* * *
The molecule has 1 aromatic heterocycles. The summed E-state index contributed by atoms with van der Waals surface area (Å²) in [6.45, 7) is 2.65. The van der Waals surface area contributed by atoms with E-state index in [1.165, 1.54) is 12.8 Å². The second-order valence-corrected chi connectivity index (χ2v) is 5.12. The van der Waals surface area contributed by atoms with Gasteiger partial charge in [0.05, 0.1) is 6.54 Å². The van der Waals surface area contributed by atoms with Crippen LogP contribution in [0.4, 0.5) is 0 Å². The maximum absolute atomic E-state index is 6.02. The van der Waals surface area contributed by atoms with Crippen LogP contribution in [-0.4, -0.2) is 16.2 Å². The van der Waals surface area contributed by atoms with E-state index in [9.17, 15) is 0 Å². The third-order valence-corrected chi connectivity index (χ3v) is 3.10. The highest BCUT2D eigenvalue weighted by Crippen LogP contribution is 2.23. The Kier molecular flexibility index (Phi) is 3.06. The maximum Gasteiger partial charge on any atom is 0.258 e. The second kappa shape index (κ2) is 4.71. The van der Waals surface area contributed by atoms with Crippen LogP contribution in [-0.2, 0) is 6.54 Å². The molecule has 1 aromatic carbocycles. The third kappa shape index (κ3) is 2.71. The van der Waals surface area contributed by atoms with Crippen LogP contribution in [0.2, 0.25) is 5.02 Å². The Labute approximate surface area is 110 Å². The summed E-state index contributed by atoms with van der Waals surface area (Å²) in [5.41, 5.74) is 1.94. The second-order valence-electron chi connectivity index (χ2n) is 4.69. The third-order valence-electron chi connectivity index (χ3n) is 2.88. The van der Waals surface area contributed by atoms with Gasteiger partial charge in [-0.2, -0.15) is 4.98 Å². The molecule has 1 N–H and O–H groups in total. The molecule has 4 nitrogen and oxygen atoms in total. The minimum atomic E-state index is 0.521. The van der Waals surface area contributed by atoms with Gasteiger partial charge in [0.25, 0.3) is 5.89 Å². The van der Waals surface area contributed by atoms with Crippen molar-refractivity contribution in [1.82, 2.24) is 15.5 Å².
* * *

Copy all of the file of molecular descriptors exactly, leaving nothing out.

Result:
The molecule has 1 aromatic heterocycles. The summed E-state index contributed by atoms with van der Waals surface area (Å²) in [6.45, 7) is 2.65. The van der Waals surface area contributed by atoms with E-state index in [1.165, 1.54) is 12.8 Å². The second-order valence-corrected chi connectivity index (χ2v) is 5.12. The van der Waals surface area contributed by atoms with Gasteiger partial charge in [0.05, 0.1) is 6.54 Å². The van der Waals surface area contributed by atoms with Crippen LogP contribution in [0.4, 0.5) is 0 Å². The maximum absolute atomic E-state index is 6.02. The van der Waals surface area contributed by atoms with Crippen LogP contribution in [-0.4, -0.2) is 16.2 Å². The van der Waals surface area contributed by atoms with E-state index in [9.17, 15) is 0 Å². The third-order valence-corrected chi connectivity index (χ3v) is 3.10. The highest BCUT2D eigenvalue weighted by Crippen LogP contribution is 2.23. The Kier molecular flexibility index (Phi) is 3.06. The maximum Gasteiger partial charge on any atom is 0.258 e. The second kappa shape index (κ2) is 4.71. The van der Waals surface area contributed by atoms with Crippen LogP contribution in [-0.2, 0) is 6.54 Å². The molecule has 1 aromatic carbocycles. The third kappa shape index (κ3) is 2.71. The van der Waals surface area contributed by atoms with Crippen LogP contribution in [0.2, 0.25) is 5.02 Å². The Labute approximate surface area is 110 Å². The summed E-state index contributed by atoms with van der Waals surface area (Å²) in [5.41, 5.74) is 1.94. The second-order valence-electron chi connectivity index (χ2n) is 4.69. The third-order valence-electron chi connectivity index (χ3n) is 2.88. The van der Waals surface area contributed by atoms with Gasteiger partial charge in [-0.2, -0.15) is 4.98 Å². The molecule has 1 N–H and O–H groups in total. The molecule has 4 nitrogen and oxygen atoms in total. The minimum atomic E-state index is 0.521. The van der Waals surface area contributed by atoms with Gasteiger partial charge in [0.25, 0.3) is 5.89 Å². The van der Waals surface area contributed by atoms with Crippen molar-refractivity contribution in [1.82, 2.24) is 15.5 Å².